US intelligence sees fight ahead over water, food

December 10, 2012 by Kimberly Dozier

(AP)—Nearly two-thirds of the world's population will live in cities by 2030, with most people middle class, connected by technology, protected by advanced health care and the United States and China perhaps cooperating to lead the way.

That's the best-case scenario in a , 2030, released Monday by the U.S. government's National Intelligence Council.

In the worst-case scenario, the rising population leads to conflict over water and food, especially in the Mideast and Africa, and the instability contributes to global economic collapse.

The study is the 's analysis of where current trends will take the world in the next 15 to 20 years, intended to help policymakers plan for the best and worst possible futures.

One bright spot for the U.S. is . "With , the U.S. will have sufficient natural gas to meet domestic needs and generate potential global exports for decades to come," the report said.

Among the major trends: the rise of a global middle class that is better educated, connected via technology and healthier due to advances in medicine. Power will no longer reside with one or two key nations but be spread across networks and coalitions of countries.

In countries with declining birth rates and an like the U.S., economic growth may slow. Sixty percent of the world's population will live in cities.

Food, water and energy will be more scarce. "Nearly half of the world's population will live in areas experiencing severe ," the report said. Africa and the Middle East will be most at risk of food and , with China and India also vulnerable.

Among the anticipated crises is the worry of global economic collapse, fighting among nations that don't adapt rapidly enough and the possible spillover of instability in the Mideast and South Asia to the rest of the world.

Technology is seen as a potential savior to head off some of this conflict, boosting economic productivity to keep pockets filled despite rising population, rapid growth of cities and climate change.

The report outlines several "Potential Worlds" for 2030.

Under the heading "Stalled Engines", otherwise known as the "most plausible worst-case scenario, the risks of interstate conflict increase," the report said. "The U.S. draws inward and globalization stalls."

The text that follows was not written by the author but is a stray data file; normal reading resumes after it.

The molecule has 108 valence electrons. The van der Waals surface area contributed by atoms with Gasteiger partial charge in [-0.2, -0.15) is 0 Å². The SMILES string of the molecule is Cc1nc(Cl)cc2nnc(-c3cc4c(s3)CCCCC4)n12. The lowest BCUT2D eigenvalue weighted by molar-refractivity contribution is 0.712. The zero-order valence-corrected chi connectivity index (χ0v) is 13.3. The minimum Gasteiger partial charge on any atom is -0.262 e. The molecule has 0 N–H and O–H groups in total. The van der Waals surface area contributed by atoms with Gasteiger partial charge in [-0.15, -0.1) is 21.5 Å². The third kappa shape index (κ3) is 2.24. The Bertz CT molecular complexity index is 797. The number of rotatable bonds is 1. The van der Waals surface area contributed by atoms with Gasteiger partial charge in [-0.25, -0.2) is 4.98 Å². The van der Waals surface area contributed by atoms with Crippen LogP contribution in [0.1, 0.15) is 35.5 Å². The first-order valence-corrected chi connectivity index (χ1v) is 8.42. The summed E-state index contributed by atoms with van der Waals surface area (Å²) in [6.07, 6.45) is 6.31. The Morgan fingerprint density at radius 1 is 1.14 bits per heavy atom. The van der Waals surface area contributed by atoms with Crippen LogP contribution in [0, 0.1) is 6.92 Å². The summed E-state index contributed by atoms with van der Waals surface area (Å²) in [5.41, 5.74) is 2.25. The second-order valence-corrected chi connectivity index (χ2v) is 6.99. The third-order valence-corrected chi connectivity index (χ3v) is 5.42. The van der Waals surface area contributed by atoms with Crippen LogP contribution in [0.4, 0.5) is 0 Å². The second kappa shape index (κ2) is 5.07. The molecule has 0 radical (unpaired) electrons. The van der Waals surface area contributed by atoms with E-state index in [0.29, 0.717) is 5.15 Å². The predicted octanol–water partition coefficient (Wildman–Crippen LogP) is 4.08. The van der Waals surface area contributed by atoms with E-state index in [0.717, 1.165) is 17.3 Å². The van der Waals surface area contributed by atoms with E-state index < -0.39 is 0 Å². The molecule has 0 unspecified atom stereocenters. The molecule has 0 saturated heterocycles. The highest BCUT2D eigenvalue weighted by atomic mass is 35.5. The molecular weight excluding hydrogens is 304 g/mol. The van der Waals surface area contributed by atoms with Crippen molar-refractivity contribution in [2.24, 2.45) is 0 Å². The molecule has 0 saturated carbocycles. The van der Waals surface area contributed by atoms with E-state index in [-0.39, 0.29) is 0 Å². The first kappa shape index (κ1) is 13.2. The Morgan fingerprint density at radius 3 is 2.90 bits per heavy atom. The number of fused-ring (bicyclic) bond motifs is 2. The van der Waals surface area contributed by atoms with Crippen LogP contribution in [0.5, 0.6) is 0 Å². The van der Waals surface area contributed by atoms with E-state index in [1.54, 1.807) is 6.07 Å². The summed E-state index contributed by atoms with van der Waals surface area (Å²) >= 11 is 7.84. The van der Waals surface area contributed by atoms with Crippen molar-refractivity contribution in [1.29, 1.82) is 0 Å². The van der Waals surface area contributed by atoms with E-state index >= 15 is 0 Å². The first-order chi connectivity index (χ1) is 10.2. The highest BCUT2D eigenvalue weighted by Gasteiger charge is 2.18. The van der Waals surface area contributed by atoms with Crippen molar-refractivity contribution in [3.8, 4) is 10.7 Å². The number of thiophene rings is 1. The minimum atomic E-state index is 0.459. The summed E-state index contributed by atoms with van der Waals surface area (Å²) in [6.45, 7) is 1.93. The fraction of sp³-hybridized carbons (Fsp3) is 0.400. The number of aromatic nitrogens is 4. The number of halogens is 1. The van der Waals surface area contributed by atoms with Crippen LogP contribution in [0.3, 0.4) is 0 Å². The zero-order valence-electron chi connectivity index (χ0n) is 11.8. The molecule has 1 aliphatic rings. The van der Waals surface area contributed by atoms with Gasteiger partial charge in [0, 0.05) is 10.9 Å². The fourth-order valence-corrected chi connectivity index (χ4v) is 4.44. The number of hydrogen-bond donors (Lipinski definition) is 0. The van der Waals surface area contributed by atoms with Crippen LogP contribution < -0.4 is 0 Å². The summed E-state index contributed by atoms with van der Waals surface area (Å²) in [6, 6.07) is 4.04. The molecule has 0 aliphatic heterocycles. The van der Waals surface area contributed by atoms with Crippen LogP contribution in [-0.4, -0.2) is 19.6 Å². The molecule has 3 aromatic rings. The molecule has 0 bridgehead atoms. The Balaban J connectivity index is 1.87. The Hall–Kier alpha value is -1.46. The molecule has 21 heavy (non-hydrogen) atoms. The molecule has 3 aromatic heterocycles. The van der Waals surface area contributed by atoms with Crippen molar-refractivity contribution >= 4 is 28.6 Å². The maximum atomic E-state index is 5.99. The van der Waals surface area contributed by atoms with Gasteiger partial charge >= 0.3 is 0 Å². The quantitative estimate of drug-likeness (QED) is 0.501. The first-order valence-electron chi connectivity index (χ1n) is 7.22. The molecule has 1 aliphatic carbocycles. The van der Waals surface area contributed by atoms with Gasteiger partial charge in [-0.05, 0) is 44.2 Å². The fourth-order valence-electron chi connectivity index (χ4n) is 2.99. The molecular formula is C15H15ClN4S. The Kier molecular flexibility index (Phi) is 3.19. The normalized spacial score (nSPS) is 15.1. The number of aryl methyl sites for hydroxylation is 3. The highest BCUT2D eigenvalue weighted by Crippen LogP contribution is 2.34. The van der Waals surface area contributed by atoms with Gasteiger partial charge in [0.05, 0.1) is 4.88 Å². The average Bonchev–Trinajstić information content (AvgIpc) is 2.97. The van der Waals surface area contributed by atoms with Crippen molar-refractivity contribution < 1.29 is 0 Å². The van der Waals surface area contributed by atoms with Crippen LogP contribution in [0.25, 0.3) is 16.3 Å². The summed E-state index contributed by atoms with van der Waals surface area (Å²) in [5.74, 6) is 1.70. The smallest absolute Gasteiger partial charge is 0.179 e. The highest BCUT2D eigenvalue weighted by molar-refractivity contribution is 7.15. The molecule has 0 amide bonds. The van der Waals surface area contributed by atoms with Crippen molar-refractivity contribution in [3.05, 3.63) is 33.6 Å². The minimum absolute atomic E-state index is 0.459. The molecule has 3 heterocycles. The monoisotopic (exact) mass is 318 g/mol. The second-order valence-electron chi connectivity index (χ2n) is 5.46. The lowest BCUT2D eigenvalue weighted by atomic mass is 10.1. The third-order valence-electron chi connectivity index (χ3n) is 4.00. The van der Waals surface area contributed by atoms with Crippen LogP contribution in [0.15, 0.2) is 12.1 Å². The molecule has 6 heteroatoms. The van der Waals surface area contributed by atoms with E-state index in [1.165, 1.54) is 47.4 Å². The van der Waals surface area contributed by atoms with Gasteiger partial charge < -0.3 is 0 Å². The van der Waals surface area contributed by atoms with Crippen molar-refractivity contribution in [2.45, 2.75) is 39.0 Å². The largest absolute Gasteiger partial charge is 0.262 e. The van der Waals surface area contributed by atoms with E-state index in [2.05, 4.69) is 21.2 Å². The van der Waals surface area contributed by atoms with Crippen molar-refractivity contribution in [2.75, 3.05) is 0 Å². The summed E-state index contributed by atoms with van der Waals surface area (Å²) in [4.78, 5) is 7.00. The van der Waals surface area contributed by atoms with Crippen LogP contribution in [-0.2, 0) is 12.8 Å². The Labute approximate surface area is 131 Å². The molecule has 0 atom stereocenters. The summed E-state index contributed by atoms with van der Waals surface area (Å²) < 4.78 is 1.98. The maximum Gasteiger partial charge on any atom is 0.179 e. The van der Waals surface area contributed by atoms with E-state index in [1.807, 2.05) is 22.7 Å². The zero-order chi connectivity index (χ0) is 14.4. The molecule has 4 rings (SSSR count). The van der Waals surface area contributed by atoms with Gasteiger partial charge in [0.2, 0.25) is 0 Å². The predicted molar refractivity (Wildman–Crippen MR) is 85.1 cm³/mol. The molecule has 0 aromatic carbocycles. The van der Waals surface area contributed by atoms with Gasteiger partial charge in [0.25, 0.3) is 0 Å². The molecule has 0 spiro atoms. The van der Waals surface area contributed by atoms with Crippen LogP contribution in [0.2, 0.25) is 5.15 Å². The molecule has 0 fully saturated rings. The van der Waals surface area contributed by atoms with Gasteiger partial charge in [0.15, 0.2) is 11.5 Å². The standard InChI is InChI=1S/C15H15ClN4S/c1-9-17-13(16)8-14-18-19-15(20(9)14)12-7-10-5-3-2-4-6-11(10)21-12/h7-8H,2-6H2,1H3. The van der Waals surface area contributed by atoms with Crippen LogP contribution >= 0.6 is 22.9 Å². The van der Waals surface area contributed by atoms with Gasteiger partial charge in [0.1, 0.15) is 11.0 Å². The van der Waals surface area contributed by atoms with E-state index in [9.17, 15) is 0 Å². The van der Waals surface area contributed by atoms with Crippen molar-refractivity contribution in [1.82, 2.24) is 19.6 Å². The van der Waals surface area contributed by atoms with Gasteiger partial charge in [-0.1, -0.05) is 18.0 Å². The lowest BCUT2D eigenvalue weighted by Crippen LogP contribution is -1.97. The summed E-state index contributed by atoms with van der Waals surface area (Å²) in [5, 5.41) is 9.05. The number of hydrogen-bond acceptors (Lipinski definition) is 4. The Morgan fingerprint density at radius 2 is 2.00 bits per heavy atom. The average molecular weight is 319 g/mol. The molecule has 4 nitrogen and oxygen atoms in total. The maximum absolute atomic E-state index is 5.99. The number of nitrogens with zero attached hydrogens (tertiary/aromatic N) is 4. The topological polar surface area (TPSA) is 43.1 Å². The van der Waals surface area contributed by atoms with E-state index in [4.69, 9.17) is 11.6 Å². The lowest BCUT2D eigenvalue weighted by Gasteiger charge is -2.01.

In the most plausible best-case outcome, called "Fusion," the report said, "China and the U.S. collaborate on a range of issues, leading to broader global cooperation."

The report warns of the mostly catastrophic effect of possible "Black Swans," extraordinary events that can change the course of history. These include a severe pandemic that could kill millions in a matter of months and more rapid climate change that could make it hard to feed the world's population.

Two positive events are also listed, including "a democratic China or a reformed Iran," which could bring more global stability.

Explore further: Climate: which nations, cities most at risk?

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2.3 / 5 (3) Dec 10, 2012
Shale gas is just another fossil fuel, a bit further down Obama's EPA list of businesses to terminate.
1 / 5 (3) Dec 10, 2012
Economic growth will lead to disaster and war.
It's an unsuccessfull way of thinking that will die out eventually.
The question is, will it wipe out human kind entirely?
I hope not, some people are exeptional and have all the qualities that should live on, like (emotional) intelligence, kindness, love for animals, deep emotions, complete honesty, curiosity and an exceptional strong will.

not rated yet Dec 18, 2012
Jo01: "Economic growth will lead to disaster and war."

Yea, the US had too much greed and started to seek growth without firm bases. Capitalism wasn't that wrong, it just became very stupid.

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